A shareholder rights plan, sometimes known as a "poison pill," was
adopted Thursday by the ONEOK Inc. board of directors to "protect
shareholders" from a takeover attempt at an "inadequate price," the
Tulsa company said.
In addition, the company's board voted during a meeting in
Oklahoma City to omit payment of the next dividend on the company's
common stock. That action was taken to conserve cash and because of
a recent adverse ruling of the Oklahoma Supreme Court in a
take-or-pay lawsuit, ONEOK said.
On March 3, the Oklahoma Supreme Court denied a request to
reinstate ONEOK defenses for a jury trial in a natural gas contract
lawsuit pending in Caddo County District Court. The case, in which
ONEOK has said its ultimate liability could total $102.3 million,
was filed by Forest Oil Corp. of Denver.
"The adoption of the shareholder rights plan," said J.D. Scott,
chairman and chief executive officer, is a prudent action -
especially in light of the present turmoil in the financial markets
and the company's current circumstances - that ensures appropriate
protection of shareholder rights."
However, no discussions have been held with anyone interested in
acquiring ONEOK, said Scott, "nor is there anyone seeking control of
us as far as we know."
Here are the provisions of the shareholder rights plan as
described by ONEOK:
- It "provides for the distribution of one preference stock
purchase right as a dividend for each outstanding share of common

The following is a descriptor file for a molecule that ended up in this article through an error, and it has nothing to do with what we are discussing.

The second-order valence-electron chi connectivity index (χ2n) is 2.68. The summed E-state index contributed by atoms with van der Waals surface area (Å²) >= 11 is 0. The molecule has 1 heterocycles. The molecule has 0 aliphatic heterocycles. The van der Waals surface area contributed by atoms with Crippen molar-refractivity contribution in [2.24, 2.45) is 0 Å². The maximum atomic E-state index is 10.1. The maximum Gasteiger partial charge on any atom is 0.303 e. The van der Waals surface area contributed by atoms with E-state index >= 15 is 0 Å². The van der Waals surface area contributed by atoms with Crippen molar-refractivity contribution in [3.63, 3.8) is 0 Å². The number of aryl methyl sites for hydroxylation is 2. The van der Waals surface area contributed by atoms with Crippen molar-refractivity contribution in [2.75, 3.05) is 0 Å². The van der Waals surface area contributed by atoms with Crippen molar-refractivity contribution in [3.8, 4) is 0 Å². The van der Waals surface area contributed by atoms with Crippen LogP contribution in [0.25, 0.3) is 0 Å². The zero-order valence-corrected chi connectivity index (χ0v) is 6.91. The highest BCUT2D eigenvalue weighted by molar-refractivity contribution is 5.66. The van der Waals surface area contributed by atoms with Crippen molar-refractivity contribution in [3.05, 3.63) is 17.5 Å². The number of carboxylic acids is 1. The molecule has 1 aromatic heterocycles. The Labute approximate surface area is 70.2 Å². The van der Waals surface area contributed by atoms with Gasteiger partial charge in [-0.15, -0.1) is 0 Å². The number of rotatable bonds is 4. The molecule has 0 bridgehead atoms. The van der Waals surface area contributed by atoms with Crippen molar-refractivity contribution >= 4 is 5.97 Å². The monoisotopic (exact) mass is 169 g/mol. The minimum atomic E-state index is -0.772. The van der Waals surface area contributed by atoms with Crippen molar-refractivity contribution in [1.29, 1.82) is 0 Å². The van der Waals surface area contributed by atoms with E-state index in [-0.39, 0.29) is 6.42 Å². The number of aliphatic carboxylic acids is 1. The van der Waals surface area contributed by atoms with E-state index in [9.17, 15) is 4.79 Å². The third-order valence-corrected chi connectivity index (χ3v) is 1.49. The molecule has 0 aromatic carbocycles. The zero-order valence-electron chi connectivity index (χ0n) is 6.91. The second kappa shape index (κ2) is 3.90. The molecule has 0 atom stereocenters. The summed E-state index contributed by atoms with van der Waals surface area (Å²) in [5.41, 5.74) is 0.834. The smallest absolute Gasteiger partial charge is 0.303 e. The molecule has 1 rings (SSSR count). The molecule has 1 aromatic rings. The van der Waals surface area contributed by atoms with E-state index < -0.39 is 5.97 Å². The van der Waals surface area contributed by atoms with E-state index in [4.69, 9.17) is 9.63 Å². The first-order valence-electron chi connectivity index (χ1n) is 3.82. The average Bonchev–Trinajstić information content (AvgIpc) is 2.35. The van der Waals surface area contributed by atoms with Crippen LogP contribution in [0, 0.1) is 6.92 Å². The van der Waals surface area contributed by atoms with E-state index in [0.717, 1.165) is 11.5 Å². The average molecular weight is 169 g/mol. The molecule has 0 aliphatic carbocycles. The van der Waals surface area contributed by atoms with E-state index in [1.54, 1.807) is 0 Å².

stock. Each right entitles shareholders to buy one one-hundredth of
a share of a new series of preference stock for $50.
- "Each one one-hundredth of a share of preference stock is
intended to be the economic equivalent of one share of common stock.
- "The rights may be exercised only if a person or group
acquires 20 percent or more of ONEOK common stock or announces a
tender offer that would result in ownership of 20 percent or more of
- "ONEOK may redeem the rights at 1 cent each at any time
before a buyer acquires 20 percent of the company's stock and
thereafter under certain circumstances, including in connection with
a `white knight' transaction, or if the buyer's ownership is reduced
to less than 20 percent."
ONEOK's stock closed at 10 1/8, down 1 1/2, Thursday on the New
York Stock Exchange. The stock stood at 30 on Oct. 18 and fell 5
points to 25 in the Black Monday crash on Oct. 19. On March 4, the
day the Oklahoma Supreme Court decided against ONEOK, the stock
closed at 17 3/4.
"The program would encourage a buyer to negotiate appropriately
with the board prior to attempting a takeover," said Scott. …